Bernard Stollman was a lawyer in the early 1960s who became a crusader for Esperanto, a 19th-century attempt at a universal language. In 1963 Stollman produced an album called Ni Kantu en Esperanto (Let’s Sing in Esperanto), on which three performers translated a set of traditional songs into the language. The imprint releasing the album was dubbed ESP-Disk’, an abbreviation of Esperanto Disko.
Things might have stopped there, but a year later, Stollman heard Albert Ayler at a New York café. Combining a rich tone and heavy vibrato with a disregard for set tempos, the tenor saxophonist had an immediate impact on the lawyer. “It was washing over me, through me,” Stollman told me in a 2009 interview. “It was a totally heartfelt cry and it was continuous. But he poured his heart and soul into it, and there it was. It was life or death for him.”
From there, Stollman saw his future laid out. “I thought of the music publishers in Vienna, in Munich and Hamburg, Germany and Austria, who captured the music of Mozart, Beethoven, Schubert, Brahms, Wagner,” he said. “Without those publishers to capture the music and put it in print, I think that they would’ve been lost too. I saw a parallel with what I was doing. Someone had to do it.”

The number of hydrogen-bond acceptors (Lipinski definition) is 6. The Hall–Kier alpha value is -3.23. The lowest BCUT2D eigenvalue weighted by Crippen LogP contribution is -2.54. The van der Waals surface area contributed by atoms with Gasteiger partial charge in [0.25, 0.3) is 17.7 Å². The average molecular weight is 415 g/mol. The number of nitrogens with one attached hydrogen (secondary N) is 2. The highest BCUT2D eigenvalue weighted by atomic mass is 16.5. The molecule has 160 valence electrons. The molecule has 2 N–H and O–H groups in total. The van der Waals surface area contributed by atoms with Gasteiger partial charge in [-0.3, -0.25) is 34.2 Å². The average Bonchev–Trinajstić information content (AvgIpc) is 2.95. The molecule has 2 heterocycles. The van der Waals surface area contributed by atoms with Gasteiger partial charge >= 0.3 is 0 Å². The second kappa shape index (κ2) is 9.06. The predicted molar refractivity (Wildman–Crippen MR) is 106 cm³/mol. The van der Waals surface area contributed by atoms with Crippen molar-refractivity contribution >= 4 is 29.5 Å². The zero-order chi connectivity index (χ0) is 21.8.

ESP soon became the label to document some of the most radical practitioners of the “new thing” in jazz, which was starting to gather momentum. Along with Ayler, the label released albums by saxophonists Marion Brown, Pharoah Sanders (in his recording debut), and Sonny Simmons. Stollman didn’t limit himself to jazz either. Lower East Side poets-turned-musicians the Fugs, primitive rockers the Godz, and psychedelic folkies Pearls Before Swine made some of the better-known releases in the catalog.
While many ESP albums found a cult following, its jazz releases arguably had a long-term impact. Patty Waters released two bold albums that combined the understatement of Nina Simone with a catharsis that would later be heard in the work of artists like Yoko Ono. Her epic 13-minute version of the traditional “Black Is the Color of My True Love’s Hair” (on 1966’s Patty Waters Sings) was memorable for the vocalist’s intense screams.
Fay Victor, whose SoundNoiseFUNK band recorded for ESP in 2017, finds Waters’ work inspiring both as a singer and a vocal teacher. “I loved the things she did with song material like ‘Wild Is the Wind’ and ‘Black Is the Color of My True Love’s Hair,’” Victor says. Vocalists often either “choose to stay in a free realm, a free space, or stay within more structured, composed material. I like the fact that Patty can straddle both.”